which implies that

(14)

Note that the definitions of and ensure that is positive definite and invertible for every .

Plugging (14) into (12), we have

which is the unique optimal solution to the optimization problem in (6).

Appendix B One the Relationship between LinUCB-d and LinUCB

Major difference. One major difference between LinUCB-d and LinUCB (Li:2010:LinUCB) is as follows: Under LinUCB, at each time , it will first estimate the true parameter of arm (i.e., ) by solving a ridge regression and then use it to derive the UCB for the expected reward. The criterion to select the estimate is to minimize the penalized mean squared error in fitting the past observations; On the other hand, under LinUCB-d, the learner will directly estimate the expected reward through a linear combination of the rewards obtained when arm was pulled under all contexts. The criterion of selecting the estimate is to minimize the uncertainty (or “variance") of the estimation. It avoids the intermediate step of trying to estimate first in LinUCB.

Essential equivalence. Although linUCB-d and linUCB view the problem from different angles, they actually produce the same estimate on the expected reward and confidence bound at every time under the same realizations of context arrivals and rewards, as shown below.

Based on (12), (13) and (14), the estimated mean reward in Algorithm 1 can be alternatively expressed as

where . We can verify that this is exactly the estimate of obtained by applying the ridge regression with penalty factor to the historical data .

Besides, for the in Algorithm 1, we have

(15)

where we follow the convention to denote as .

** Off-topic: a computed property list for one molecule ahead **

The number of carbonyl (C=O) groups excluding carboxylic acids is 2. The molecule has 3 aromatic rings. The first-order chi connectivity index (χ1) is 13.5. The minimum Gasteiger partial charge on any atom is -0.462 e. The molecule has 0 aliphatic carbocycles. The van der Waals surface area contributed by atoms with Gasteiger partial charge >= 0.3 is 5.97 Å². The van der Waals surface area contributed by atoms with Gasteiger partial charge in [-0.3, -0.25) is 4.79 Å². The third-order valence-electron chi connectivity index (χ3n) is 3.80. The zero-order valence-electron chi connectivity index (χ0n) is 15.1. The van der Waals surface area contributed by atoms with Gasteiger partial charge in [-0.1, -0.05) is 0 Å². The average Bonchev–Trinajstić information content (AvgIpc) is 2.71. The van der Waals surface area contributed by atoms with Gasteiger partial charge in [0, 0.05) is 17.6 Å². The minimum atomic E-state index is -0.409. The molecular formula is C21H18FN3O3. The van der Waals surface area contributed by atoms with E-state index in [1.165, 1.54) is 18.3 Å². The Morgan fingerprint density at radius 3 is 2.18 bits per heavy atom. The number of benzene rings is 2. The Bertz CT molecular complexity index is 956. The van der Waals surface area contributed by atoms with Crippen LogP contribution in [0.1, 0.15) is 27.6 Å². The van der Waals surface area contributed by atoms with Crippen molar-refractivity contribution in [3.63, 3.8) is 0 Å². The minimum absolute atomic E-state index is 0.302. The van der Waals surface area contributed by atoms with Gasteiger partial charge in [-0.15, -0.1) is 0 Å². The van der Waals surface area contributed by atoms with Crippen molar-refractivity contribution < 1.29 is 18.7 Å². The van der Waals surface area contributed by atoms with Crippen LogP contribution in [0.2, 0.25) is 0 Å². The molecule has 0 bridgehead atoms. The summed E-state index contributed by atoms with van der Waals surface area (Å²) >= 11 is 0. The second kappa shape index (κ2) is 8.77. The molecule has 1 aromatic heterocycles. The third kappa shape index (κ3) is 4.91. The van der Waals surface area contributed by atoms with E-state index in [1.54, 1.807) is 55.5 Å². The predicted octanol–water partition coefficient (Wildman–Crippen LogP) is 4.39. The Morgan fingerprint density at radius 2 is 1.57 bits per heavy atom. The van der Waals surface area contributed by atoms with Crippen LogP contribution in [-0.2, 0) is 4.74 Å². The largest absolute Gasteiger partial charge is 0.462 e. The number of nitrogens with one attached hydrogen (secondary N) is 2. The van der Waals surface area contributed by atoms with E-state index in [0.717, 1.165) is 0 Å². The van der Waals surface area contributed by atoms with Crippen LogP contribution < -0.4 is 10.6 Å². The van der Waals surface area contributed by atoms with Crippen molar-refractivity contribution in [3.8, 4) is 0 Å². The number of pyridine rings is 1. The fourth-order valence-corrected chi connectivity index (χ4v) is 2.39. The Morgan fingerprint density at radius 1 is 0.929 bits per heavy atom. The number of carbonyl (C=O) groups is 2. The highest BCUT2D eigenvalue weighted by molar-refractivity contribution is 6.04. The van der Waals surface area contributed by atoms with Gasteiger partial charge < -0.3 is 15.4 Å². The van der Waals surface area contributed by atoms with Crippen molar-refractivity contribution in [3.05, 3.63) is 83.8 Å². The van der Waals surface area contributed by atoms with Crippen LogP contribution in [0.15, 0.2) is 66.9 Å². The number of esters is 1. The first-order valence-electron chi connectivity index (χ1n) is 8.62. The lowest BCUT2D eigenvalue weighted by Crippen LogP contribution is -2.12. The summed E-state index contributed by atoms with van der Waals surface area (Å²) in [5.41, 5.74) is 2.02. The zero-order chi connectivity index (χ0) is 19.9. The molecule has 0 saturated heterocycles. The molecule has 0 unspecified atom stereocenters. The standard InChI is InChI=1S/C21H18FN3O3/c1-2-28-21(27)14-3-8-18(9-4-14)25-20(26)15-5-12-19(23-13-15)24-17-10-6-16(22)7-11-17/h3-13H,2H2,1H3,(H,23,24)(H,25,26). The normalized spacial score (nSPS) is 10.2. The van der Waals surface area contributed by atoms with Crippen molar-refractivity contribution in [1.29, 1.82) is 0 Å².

Thus, if we let , both and share the same form as the corresponding quantities in LinUCB. As a reformulation of LinUCB, LinUCB-d automatically inherits all properties of LinUCB.

Computation and analytical issues. Computationally LinUCB-d is the same as LinUCB if we first compute the Lagrangian multiplier in (14) through , which can be equivalently computed by summing over the time slots when is pulled. The advantage of LinUCB-d as an alternative form of LinUCB is on the analytical side. The prediction uncertainty minimization nature shown in Proposition 1 gives us a unique angle to elucidate the impact of context diversity on the corresponding learning regret, as elaborated in Lemma 3, Lemma 4, Lemma 9 and Lemma 10.

Appendix C Proof of Theorem 1

In the following, we will derive regret bounds for those error events individually, and then assemble them together to obtain the regret bound in Theorem 1.

c.1 Bound the Regret over

First, based on Hoeffding’s inequality, and the independent and uniform arrival of contexts assumption, we have

(16)

Denote as the regret incurred over , and as the maximum per-step regret. Then,

(17)
(18)

where (17) follows from (16).

c.2 Bound the Regret over

First, we define and as follows:

(19)
(20)

Intuitively, corresponds to the accumulated noise in the observations when arm is pulled under different contexts up to time , and corresponds to the bias contributed by the feature vectors associated with the dummy contexts, which were added to ensure the existence of the unique solution in (6) for every .

Then, the reward estimation error can be expressed as

(21)
(22)

where (21) is due to the fact that according to Proposition 1, and the in (22) is the Lagrangian multiplier involved in the proof of Proposition 1 in Appendix A and satisfies (11). In the following, we will bound the contribution from and in the estimation error, respectively.

We note that at any time , for . Besides, according to (15) in Appendix B,

Thus,

(23)
(24)
(25)

where (24) follows from the Cauchy-Schwarz inequality.

Before we proceed to bound , we first introduce the following notations. Recall that . Let be its square root, i.e., . Let